I have visited Azmera, a restaurant that can be described as a “buffet of indigenous Ghanaian dishes” at the heart of Accra 3 times in the last two weeks—because it offers extensive variety of delicacies alongside the usual popular Ghanaian dishes.
Azmera, obviously over-priced when considered within the spirit of what buffets are, attempts to soothing patrons with its upscale outlook without losing touch of its traditional set up.
The live bands that play at Azmera sort of remind you not to complain about the bill—because you are not only paying for the dishes that you cannot really eat much as you are also paying for the ambience, presentation and the refreshing authentic Ghanaian music.
Azmera charges about 200 per head. For everything you get, that is a reasonable price except that it’s still a buffet and no matter how much you try, you can’t eat as much as you want to compensate for what you are paying for. How many balls of Kenkey or OmoTuo can one person eat to merit paying 200 GHS?
But there is an obvious business decision, perhaps purposely intended to to serve as a bulwark between the Ghanaian elites and the masses. The cost per head of about 200 cedis for a local buffet in Accra automatically cuts a large percentage of the population out of patronage—because you can buy similar authentic Kenkey, Waakye, Banku and TZ for about 100 cedis from various local places. So why would a local resident regularly spend 200 cedis on this?
For a lunch with 3 others, I left with a bill of about 1,200 GHS—which came to £145.72. That’s not cheap by any measure.
The above explains the sort of chi-chi restaurant experience Azmera seeks to offer. The price per head is not extensively attractive yet it succeeds in attracting those whose pockets can’t be depleted by such expense on food.
The taste of the dishes on offer can’t be complained about. Considering the price, if the various dishes were not worth it, I am certain Azmera would have been out of business by now. Even the elite Ghanaian wouldn’t be allowed to be cheated on both price and taste.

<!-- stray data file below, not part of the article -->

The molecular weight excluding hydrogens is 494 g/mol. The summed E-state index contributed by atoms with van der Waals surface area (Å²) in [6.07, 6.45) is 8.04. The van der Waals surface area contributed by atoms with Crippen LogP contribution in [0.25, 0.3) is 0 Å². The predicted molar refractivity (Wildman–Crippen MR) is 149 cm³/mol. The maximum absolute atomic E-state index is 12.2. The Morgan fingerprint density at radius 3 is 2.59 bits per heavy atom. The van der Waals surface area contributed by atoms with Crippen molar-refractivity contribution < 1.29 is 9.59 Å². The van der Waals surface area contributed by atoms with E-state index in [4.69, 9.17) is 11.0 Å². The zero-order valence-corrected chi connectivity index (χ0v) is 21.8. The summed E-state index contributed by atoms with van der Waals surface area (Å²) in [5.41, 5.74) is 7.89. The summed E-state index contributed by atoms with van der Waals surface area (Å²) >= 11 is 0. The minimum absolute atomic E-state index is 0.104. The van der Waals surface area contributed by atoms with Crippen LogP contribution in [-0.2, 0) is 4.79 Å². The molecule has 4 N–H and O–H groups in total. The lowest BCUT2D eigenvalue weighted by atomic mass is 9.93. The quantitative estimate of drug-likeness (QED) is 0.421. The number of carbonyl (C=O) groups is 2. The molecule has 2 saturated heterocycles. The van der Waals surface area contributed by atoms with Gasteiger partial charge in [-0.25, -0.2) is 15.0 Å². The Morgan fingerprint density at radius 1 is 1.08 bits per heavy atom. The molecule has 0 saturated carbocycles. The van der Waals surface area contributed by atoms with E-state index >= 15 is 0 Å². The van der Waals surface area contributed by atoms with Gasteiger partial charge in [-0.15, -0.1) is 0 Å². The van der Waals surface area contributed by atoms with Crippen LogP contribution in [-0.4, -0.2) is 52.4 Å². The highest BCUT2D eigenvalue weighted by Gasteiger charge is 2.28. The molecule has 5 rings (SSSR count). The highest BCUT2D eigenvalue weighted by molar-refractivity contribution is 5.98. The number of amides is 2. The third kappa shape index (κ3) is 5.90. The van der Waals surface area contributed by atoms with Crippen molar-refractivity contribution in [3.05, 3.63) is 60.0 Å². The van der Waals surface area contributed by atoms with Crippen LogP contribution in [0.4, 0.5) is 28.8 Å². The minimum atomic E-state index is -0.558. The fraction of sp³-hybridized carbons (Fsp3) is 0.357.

On the other stretch of the price scale in the same Accra sits Lucky Lawson’s ala carte Mango Ase restaurant, strategically located at the now almost fully commercialized East Legon.
Mango Ase has local dishes going for about 40 GHS and the affordable nature of its dishes seems to be working for its own good and bad at the same time.
When I visited for lunch, the place was packed and a queue was building up at the entrance. It looked exactly like the last time I mistakenly tried to get a seat at Nandos inside Stratford’s Westfield in London. No chicken and fries are worth queuing for several minutes for in the world of kitchens.
Mango Ase looked overwhelmed by the attendance—what I saw is almost befitting the word “chaotic” if I were to employ a hyperbole.
Business must definitely be booming. But the slight disorder in seating and the long waiting time, taking about an hour or more to get your food–irrespective of the deliciousness of it, lives a sour taste in your mouth and makes you wonder if anyone would regularly return.
This is what I experienced.
Probably, the festive season has tripled up Mango Ase’s patronage in a manner the restaurant’s management did not anticipate. Hence, the long wait and the ‘seating chaos’ I witnessed.
But then, if you want some good Ghanaian food at a popular restaurant in East Legon on almost a local chop bar budget, you should probably expect this standard of service—and also expect to be seated among offensively loud patrons dressed as if they just stopped by from a skimpy party. Maybe, these were the foreigners who have taken over the capital because of the holiday season.
The food at Mango Ase was worth the money but I can’t boldly say any local food, if you are starving, is worth an hour wait in Accra.
A lunch with 3 others at Mango Ase came with a bill of about 350 GHS (about £42).
Mango Ase is located at East Legon—opposite Del Hospital and Azmera is located at Roman Ridge Shopping Arcade.